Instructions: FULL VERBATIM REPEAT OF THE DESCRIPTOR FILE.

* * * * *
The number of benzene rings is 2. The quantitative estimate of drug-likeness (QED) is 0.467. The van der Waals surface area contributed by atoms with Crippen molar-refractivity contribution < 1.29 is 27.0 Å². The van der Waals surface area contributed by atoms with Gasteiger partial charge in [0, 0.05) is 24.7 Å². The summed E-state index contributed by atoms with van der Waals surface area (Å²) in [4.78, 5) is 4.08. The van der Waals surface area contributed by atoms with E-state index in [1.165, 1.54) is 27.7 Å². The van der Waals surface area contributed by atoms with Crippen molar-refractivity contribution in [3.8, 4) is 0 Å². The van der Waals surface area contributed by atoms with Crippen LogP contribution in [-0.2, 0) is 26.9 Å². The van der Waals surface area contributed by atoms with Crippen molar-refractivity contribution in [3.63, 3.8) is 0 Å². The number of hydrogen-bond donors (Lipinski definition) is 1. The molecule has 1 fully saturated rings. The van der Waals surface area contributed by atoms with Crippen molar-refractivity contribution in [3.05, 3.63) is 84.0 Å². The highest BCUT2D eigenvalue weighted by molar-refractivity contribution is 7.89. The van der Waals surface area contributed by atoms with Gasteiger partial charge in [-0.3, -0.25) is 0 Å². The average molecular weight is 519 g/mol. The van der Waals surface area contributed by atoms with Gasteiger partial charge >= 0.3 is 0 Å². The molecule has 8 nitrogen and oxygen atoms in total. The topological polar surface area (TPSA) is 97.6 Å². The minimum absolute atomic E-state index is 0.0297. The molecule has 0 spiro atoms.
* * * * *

The number of benzene rings is 2. The quantitative estimate of drug-likeness (QED) is 0.467. The van der Waals surface area contributed by atoms with Crippen molar-refractivity contribution < 1.29 is 27.0 Å². The van der Waals surface area contributed by atoms with Gasteiger partial charge in [0, 0.05) is 24.7 Å². The summed E-state index contributed by atoms with van der Waals surface area (Å²) in [4.78, 5) is 4.08. The van der Waals surface area contributed by atoms with E-state index in [1.165, 1.54) is 27.7 Å². The van der Waals surface area contributed by atoms with Crippen molar-refractivity contribution in [3.8, 4) is 0 Å². The van der Waals surface area contributed by atoms with Crippen LogP contribution in [-0.2, 0) is 26.9 Å². The van der Waals surface area contributed by atoms with Crippen molar-refractivity contribution in [3.63, 3.8) is 0 Å². The number of hydrogen-bond donors (Lipinski definition) is 1. The molecule has 1 fully saturated rings. The van der Waals surface area contributed by atoms with Crippen molar-refractivity contribution in [3.05, 3.63) is 84.0 Å². The highest BCUT2D eigenvalue weighted by molar-refractivity contribution is 7.89. The van der Waals surface area contributed by atoms with Gasteiger partial charge in [-0.3, -0.25) is 0 Å². The average molecular weight is 519 g/mol. The van der Waals surface area contributed by atoms with Gasteiger partial charge >= 0.3 is 0 Å². The molecule has 8 nitrogen and oxygen atoms in total. The topological polar surface area (TPSA) is 97.6 Å². The minimum absolute atomic E-state index is 0.0297. The molecule has 0 spiro atoms.